These women were compared on measures of skill deficits, work barriers, family characteristics and welfare histories. The skill measures include literacy deficiency, learning disabilities, knowledge of work norms and job skills. Barriers include physical limitations as well as mental health problems such as depression, alcohol or drug dependence and severe domestic violence. An indicator of family pressure measures whether the respondent has a child with a health problem.

 

Race was strongly associated with temping. African American recipients are more likely to temp (68 percent compared to 48 percent) and less likely to be in jobs with supervisory responsibility than similarly qualified and situated white recipients.

 

"This may reflect racial discrimination in access to direct‐hire and supervisory jobs," said Juan Chen, the study's lead author from Hong Kong Polytechnic University.

 

Women who work only at direct‐hire jobs reported higher hourly wages ($9.14) in wave 5 than did either recipients who temp at only one wave ($8.02) or those who temp at two or more waves ($8.23).

 

Researchers note that critics assert that women who take temp jobs become stuck in a revolving door, repeatedly cycling in and out of temporary employment. The current results provide little support for these predictions. Most of the recipients who temp do not persistently cycle in and out of temporary employment. The majority of women who temped over a 6‐year period did so for 13 or fewer weeks, and the percentage of women who temp dropped sharply from 21 percent between waves 1 and 2 to only 8 percent between waves 4 and 5, Corcoran said.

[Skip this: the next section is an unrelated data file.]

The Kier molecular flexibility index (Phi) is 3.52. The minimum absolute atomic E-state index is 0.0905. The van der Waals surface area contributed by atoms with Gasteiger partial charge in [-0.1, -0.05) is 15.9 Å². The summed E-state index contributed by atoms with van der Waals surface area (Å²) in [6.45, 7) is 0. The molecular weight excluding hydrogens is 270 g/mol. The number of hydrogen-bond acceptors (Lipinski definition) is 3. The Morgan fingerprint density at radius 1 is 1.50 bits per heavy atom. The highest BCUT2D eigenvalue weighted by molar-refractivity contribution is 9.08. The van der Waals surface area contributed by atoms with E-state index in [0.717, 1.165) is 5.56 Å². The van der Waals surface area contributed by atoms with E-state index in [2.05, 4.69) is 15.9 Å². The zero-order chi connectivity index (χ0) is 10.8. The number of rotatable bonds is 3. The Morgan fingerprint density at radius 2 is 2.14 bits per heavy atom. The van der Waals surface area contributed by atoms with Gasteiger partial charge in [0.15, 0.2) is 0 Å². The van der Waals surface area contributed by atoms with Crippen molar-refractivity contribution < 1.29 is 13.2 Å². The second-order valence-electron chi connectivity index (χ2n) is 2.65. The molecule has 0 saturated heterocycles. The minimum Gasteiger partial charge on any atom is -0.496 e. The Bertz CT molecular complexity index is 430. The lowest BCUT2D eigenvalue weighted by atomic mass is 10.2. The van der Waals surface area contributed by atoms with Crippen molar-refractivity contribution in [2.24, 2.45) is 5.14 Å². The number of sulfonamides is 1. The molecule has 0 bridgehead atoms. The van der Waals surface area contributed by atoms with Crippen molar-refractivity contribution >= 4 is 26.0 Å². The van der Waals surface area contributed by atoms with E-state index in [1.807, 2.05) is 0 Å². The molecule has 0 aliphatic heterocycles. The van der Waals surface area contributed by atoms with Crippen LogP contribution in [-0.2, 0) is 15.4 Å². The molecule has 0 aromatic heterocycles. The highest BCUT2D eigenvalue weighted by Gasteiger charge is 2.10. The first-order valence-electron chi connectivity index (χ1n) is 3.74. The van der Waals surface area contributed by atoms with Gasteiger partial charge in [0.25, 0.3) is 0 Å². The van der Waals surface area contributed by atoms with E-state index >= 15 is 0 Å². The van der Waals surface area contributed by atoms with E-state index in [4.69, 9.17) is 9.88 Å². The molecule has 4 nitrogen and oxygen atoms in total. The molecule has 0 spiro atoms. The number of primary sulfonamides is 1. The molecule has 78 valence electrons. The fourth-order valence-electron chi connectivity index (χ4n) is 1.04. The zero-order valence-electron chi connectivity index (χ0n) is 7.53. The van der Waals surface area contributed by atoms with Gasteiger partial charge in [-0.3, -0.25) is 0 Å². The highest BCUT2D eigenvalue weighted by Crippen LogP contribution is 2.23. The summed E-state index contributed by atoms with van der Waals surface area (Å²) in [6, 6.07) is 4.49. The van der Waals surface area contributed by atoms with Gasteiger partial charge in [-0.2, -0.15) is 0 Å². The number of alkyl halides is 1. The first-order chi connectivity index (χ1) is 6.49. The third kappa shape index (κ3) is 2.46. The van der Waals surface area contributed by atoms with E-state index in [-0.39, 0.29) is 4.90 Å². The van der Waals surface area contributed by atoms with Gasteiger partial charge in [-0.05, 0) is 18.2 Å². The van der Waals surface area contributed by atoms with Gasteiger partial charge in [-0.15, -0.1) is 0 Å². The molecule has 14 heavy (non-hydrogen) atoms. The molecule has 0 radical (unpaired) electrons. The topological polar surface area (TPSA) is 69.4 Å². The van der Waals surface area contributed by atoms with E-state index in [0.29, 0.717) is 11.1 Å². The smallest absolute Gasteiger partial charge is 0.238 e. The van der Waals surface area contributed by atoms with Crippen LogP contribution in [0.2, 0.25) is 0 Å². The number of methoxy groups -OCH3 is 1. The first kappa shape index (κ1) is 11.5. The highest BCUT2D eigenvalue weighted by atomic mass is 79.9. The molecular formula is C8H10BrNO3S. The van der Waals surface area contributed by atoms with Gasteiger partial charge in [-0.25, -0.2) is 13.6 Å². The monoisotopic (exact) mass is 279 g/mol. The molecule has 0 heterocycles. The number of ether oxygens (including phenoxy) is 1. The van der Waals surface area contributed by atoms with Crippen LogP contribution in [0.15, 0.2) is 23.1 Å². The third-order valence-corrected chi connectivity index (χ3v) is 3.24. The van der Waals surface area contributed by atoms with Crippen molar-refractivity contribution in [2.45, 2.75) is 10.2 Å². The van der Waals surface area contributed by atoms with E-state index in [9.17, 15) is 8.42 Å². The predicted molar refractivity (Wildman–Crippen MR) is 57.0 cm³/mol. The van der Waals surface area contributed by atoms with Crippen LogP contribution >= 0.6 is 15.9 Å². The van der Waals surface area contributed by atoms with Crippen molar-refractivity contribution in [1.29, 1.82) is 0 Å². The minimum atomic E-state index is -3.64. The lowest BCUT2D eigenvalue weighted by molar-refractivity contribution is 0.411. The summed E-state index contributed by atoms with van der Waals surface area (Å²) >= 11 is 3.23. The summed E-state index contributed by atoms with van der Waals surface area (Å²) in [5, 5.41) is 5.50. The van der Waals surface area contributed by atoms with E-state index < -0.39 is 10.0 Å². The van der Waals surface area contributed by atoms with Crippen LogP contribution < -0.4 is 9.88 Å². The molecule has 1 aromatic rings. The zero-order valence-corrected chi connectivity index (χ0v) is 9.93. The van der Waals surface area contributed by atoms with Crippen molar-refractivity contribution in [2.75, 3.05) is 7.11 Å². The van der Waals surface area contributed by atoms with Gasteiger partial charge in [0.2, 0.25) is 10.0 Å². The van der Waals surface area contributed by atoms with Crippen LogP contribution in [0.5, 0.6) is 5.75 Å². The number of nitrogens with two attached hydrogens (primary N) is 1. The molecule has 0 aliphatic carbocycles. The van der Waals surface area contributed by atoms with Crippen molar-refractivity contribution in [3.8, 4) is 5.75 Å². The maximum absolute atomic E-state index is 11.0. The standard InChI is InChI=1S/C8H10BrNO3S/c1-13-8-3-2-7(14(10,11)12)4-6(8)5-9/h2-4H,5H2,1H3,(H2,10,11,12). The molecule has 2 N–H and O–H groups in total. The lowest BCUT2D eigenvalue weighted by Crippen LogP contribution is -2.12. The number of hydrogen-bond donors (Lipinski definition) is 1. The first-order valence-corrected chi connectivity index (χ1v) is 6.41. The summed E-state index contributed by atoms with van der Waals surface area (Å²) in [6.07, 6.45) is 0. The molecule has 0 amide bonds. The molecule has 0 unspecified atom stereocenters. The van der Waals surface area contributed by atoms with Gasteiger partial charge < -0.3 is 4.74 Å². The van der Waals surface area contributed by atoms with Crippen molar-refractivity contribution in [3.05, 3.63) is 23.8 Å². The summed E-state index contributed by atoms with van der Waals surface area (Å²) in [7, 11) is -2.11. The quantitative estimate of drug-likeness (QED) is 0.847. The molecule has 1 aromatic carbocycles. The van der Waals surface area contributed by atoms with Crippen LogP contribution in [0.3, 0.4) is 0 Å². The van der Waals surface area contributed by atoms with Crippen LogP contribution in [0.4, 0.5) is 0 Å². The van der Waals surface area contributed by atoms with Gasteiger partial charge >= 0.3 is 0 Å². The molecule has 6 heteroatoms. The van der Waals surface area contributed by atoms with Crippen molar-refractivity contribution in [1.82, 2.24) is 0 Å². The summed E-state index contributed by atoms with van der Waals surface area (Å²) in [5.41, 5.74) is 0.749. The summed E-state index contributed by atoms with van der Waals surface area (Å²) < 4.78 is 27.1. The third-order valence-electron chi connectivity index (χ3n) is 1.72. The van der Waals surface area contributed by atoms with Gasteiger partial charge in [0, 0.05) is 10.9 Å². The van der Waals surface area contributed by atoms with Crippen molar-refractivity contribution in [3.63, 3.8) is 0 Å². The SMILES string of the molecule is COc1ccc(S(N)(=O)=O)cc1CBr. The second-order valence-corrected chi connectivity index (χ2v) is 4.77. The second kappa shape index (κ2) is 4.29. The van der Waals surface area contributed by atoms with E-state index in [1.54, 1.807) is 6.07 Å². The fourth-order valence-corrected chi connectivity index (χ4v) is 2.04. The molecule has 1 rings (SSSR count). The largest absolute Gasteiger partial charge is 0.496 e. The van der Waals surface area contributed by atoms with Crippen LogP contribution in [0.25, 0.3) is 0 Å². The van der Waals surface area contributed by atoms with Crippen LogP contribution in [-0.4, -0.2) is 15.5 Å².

Respondents' own accounts also contradicted the assumption that temp jobs provide neither training nor links to regular work. The majority of women who temp reported learning job skills either while working as a temp or from agency‐provided training, the researchers said. Three in 10 reported that temping led to a regular job.

 

Agencies are more likely to provide behavioral training (workplace rules and general conduct, how to dress for a job interview) or training in blue‐collar skills (industrial skills or safety) than in white‐collar skills (computer skills, business skills).

 

The findings appear in the recent issue of Social Service Review: www.journals.uchicago.edu/doi/full/10.1086/653457

 

Corcoran: http://fordschool.umich.edu/faculty/Mary_Corcoran

 

Gerald R. Ford School of Public Policy: www.fordschool.umich.edu

 

Department of Political Science: http://polisci.lsa.umich.edu




Back to top
| Back to home page
Video

White House Live Stream
LIVE VIDEO EVERY SATURDAY
alsharpton Rev. Al Sharpton
9 to 11 am EST
jjackson Rev. Jesse Jackson
10 to noon CST


Video

LIVE BROADCASTS
Sounds Make the News ®
WAOK-Urban
Atlanta - WAOK-Urban
KPFA-Progressive
Berkley / San Francisco - KPFA-Progressive
WVON-Urban
Chicago - WVON-Urban
KJLH - Urban
Los Angeles - KJLH - Urban
WKDM-Mandarin Chinese
New York - WKDM-Mandarin Chinese
WADO-Spanish
New York - WADO-Spanish
WBAI - Progressive
New York - WBAI - Progressive
WOL-Urban
Washington - WOL-Urban

Listen to United Natiosns News